Is the jewelry often labeled “Suffragist (Suffragette) Jewelry” simply indicative of the fashion of the period or was it symbolic of a cause women (and some men) fought for passionately? Certainly, a case can be made for both points of view. A variety of mass-produced wearable emblems emblazoned with the message of the Suffragist Movement as well as individually produced pins memorializing keystones of the cause were proudly worn by its supporters. At the same time, fine jewelry bearing the colors of one of the most active groups (Women’s Social and Political Union – WSPU) was extremely popular, was this coincidence or subliminal support for the suffragists?
Undeniably the brooch designed by Emmeline Pankhurst’s (founder of the WSPU) daughter Sylvia is an excellent example of the Suffragist genre. Her design encompasses the portcullis symbol of the House of Commons, a convict symbol and hanging chains together symbolizing the suffragists who had been incarcerated at Holloway prison. These brooches were handmade, relatively rare and look nothing like the Art Nouveau, Edwardian and Belle Epoque fine jewelry labeled with the Suffragist moniker. The collection, housed in the Museum of London, includes these tribute brooches along with more mass produced badges, sashes, scarves and other accessories that were worn as an external sign that one stood for women’s right to vote.
There are advertisements in various suffrage newspapers from both commercial and arts and crafts sources promoting suffrage jewelry, much of which consisted of individually made-up items as opposed to mass-produced commercial pieces. The problem is that if such pieces were not advertised or somehow identified through other means, there is no way today to link them up directly with the suffrage cause.1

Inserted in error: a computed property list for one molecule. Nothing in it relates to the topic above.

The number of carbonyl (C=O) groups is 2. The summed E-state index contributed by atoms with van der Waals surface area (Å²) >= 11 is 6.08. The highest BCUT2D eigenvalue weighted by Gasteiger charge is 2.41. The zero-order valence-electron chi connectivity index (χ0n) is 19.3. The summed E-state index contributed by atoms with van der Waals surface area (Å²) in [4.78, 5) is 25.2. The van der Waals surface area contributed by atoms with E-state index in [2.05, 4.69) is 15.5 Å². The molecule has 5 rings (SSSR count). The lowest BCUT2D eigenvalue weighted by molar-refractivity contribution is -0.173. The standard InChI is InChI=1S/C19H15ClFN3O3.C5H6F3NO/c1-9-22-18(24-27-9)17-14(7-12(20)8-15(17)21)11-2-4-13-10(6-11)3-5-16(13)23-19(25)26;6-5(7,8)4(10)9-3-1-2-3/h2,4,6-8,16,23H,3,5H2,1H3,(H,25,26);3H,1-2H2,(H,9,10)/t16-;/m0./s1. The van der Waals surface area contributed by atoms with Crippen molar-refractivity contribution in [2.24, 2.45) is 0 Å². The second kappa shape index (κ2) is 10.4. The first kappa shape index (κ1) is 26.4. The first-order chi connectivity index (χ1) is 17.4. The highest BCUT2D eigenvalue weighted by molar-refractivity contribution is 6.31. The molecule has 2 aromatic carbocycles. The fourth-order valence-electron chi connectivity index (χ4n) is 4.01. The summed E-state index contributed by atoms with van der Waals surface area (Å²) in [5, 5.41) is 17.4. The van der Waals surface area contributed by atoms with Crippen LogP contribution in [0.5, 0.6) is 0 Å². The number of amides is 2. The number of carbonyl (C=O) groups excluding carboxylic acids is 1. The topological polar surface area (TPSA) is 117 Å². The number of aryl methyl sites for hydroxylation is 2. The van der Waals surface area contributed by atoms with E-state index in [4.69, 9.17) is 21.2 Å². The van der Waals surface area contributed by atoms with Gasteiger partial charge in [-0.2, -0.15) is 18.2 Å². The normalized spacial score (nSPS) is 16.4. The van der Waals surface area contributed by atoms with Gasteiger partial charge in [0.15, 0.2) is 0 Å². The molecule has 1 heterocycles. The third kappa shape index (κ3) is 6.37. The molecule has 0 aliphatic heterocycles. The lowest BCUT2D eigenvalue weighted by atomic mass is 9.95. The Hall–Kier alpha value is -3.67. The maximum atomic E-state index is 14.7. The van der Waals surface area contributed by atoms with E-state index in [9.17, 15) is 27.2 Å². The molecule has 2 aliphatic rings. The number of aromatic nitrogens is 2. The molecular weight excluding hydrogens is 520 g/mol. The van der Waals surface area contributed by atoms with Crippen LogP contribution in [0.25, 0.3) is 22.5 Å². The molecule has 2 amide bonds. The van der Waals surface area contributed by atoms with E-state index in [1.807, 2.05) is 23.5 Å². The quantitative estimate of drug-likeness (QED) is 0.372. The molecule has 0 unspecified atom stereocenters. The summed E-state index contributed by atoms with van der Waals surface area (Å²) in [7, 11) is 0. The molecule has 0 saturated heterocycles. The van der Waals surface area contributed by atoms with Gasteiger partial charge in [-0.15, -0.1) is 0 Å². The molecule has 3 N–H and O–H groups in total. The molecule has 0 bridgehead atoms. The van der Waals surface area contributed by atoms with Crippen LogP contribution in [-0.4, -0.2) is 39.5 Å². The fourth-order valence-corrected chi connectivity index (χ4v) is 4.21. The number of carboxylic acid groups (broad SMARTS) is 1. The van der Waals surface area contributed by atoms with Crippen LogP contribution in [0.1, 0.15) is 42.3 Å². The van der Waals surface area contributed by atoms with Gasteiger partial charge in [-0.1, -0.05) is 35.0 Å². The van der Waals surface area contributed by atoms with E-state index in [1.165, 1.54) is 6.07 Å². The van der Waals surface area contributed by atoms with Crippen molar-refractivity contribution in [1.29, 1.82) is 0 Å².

While some form of political lapel button had been available in the United States since the times of Washington’s Presidency, in 1896 newly perfected celluloid buttons became feasible, allowing for a more colorful, yet still inexpensive, medium for these political mainstays. It was the suffragists who expanded the use of this format beyond simple candidate promotion to a wider arena – bolstering their cause. These buttons were not just simple souvenirs, but a valuable promotional item sold everywhere suffragists could be found. Millions of them were distributed and worn proudly throughout this long campaign for women’s voting rights.2
Many of these items were sold to raise capital for the cause. There were also instances where, rather than buying jewelry and badges, women donated their jewelry and precious metal household items to the cause. Depending on which would bring greater value, they were either melted (to be sold for scrap) or sold “as is” on the secondary market.
Beginning in 1908 the WSPU emblazoned themselves with green, white and violet as their emblematic colors. Bedecking oneself in the banners and badges of the movement was essential to propelling the crusade forward and was encouraged at rallies and marches. Special medals were awarded to women who were jailed for their participation and these were displayed proudly dangling from green, white and violet ribbons, some with additional bars added for each action in which they participated. Which came first… the colors or the acronym?
Purple is the royal colour. It stands for the royal blood that flows in the veins of every suffragette, the instinct of freedom and dignity… white stands for purity in private and public life… green is the colour of hope. – Mrs. Pethick Lawrence WSPU treasurer.3
Reaching back a century when Acrostic Jewelry was popular, it bears pondering whether the colors were chosen to have deeper (but not necessarily secret) meaning; Green (give), White (women), Violet (votes). Since the suffragists were not being secretive with regard to the emblems and badges they wore, in fact, just the opposite was true, it doesn’t seem likely that they would wear jewelry that only covertly bore out their message. None-the-less, these colors proved to be a very popular combination in fine jewelry of the period.